This is my twenty-eighth year at DePaul.
I hold a Ph.D. in Computer Science from the University of Chicago (1995). I also hold a Master's Degree in Computer Science (IIT, 1986) and a Bachelor of Arts in Computer Studies (Northwestern, 1978).
I have taught in a variety of settings, including in industry (Texas Instruments), at a community college (Triton College), and as a graduate student at U. of C. Since coming to CTI/CDM in 1995 I have taught numerous undergrad and grad courses.
My primary research area was computational complexity with interest in constructive logic, graph theory, and computability theory (until recently called recursion theory).
I have recently begun a research program in bioinformatics, specifically, using a measure called normalized compression distance (NCD) to determine the distance between pairs of strings from a set of DNA/RNA strings of related organisms and then using those pairwise distances to build phylogenetic trees.
I am also very involved with understanding how information technology is used by community-based organizations (CBOs) in providing their services. In cooperation with DePaul's Steans Center for Community-based Service Learning, I have worked with CBOs in Chicago's West Humboldt Park neighborhood. In December, 2004, and again in June, 2006, I went on faculty/staff trips to Kenya.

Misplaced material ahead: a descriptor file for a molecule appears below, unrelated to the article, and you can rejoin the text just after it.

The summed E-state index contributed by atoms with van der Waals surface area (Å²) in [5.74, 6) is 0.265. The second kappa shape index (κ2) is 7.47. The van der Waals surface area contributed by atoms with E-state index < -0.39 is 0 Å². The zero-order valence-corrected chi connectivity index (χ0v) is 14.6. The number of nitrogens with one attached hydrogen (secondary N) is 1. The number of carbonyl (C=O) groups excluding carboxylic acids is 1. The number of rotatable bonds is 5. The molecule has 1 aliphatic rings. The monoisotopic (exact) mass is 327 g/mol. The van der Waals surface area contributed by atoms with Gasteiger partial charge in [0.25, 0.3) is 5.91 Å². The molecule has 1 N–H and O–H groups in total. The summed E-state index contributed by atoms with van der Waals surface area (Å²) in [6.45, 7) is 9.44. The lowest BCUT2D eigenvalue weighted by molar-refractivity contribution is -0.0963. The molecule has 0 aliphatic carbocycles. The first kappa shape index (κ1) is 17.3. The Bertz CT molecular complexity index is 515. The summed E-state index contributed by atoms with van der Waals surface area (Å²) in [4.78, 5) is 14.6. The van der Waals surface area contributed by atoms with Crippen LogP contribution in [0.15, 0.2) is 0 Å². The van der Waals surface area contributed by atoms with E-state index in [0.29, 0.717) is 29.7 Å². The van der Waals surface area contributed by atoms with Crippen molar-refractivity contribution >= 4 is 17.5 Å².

During the summer of 2014 I spent four weeks at the Ghana Technology University College in Accra, Ghana, co-teaching a web programming course. I hope to develop further DePaul's relationship with GTUC as both schools have much in common in terms of approaches to teaching.
Specific Research Area
I am currently working on the Phylogenetics through Compression project. This is an effort to apply data compression techniques to produce distance measures between pairs of DNA/RNA strings and then to use those measures to construct phylogenetic trees. This springs out of the work by Li, Vitanyi, et al. applying Kolmogorov complexity theory to distance measures.